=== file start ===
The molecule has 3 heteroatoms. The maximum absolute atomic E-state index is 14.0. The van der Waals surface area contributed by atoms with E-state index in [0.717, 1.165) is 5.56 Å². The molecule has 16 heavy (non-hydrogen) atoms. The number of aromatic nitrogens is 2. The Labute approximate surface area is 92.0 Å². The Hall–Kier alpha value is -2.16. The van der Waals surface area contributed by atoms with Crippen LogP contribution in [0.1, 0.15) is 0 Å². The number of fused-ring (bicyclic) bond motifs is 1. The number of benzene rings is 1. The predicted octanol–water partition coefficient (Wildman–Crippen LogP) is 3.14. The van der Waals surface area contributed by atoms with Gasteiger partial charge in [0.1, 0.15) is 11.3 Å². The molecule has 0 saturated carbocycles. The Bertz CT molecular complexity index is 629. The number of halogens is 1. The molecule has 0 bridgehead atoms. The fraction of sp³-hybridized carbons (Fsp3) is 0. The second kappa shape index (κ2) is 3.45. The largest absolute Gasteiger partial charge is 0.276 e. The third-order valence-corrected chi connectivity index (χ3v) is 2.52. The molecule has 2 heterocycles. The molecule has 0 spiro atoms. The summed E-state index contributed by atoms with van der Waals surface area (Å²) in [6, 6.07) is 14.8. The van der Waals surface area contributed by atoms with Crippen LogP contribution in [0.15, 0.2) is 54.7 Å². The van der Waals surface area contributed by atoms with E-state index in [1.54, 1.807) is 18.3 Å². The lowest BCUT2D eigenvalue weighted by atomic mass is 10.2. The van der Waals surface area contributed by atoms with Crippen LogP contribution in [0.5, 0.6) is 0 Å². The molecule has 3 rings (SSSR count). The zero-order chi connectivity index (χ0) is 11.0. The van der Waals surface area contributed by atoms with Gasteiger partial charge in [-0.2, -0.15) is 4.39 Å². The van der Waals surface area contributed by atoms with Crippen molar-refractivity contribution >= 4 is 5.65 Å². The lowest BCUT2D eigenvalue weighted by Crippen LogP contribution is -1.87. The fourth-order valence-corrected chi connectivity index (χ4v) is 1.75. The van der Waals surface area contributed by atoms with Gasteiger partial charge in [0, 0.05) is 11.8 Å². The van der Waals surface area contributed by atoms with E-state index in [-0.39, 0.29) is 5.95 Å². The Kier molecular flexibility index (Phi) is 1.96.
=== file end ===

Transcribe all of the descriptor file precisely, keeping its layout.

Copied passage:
The molecule has 3 heteroatoms. The maximum absolute atomic E-state index is 14.0. The van der Waals surface area contributed by atoms with E-state index in [0.717, 1.165) is 5.56 Å². The molecule has 16 heavy (non-hydrogen) atoms. The number of aromatic nitrogens is 2. The Labute approximate surface area is 92.0 Å². The Hall–Kier alpha value is -2.16. The van der Waals surface area contributed by atoms with Crippen LogP contribution in [0.1, 0.15) is 0 Å². The number of fused-ring (bicyclic) bond motifs is 1. The number of benzene rings is 1. The predicted octanol–water partition coefficient (Wildman–Crippen LogP) is 3.14. The van der Waals surface area contributed by atoms with Gasteiger partial charge in [0.1, 0.15) is 11.3 Å². The molecule has 0 saturated carbocycles. The Bertz CT molecular complexity index is 629. The number of halogens is 1. The molecule has 0 bridgehead atoms. The fraction of sp³-hybridized carbons (Fsp3) is 0. The second kappa shape index (κ2) is 3.45. The largest absolute Gasteiger partial charge is 0.276 e. The third-order valence-corrected chi connectivity index (χ3v) is 2.52. The molecule has 2 heterocycles. The molecule has 0 spiro atoms. The summed E-state index contributed by atoms with van der Waals surface area (Å²) in [6, 6.07) is 14.8. The van der Waals surface area contributed by atoms with Crippen LogP contribution in [0.15, 0.2) is 54.7 Å². The van der Waals surface area contributed by atoms with E-state index in [1.54, 1.807) is 18.3 Å². The lowest BCUT2D eigenvalue weighted by atomic mass is 10.2. The van der Waals surface area contributed by atoms with Crippen LogP contribution in [0.5, 0.6) is 0 Å². The molecule has 3 rings (SSSR count). The zero-order chi connectivity index (χ0) is 11.0. The van der Waals surface area contributed by atoms with Gasteiger partial charge in [-0.2, -0.15) is 4.39 Å². The van der Waals surface area contributed by atoms with Crippen molar-refractivity contribution >= 4 is 5.65 Å². The lowest BCUT2D eigenvalue weighted by Crippen LogP contribution is -1.87. The fourth-order valence-corrected chi connectivity index (χ4v) is 1.75. The van der Waals surface area contributed by atoms with Gasteiger partial charge in [0, 0.05) is 11.8 Å². The van der Waals surface area contributed by atoms with E-state index in [-0.39, 0.29) is 5.95 Å². The Kier molecular flexibility index (Phi) is 1.96.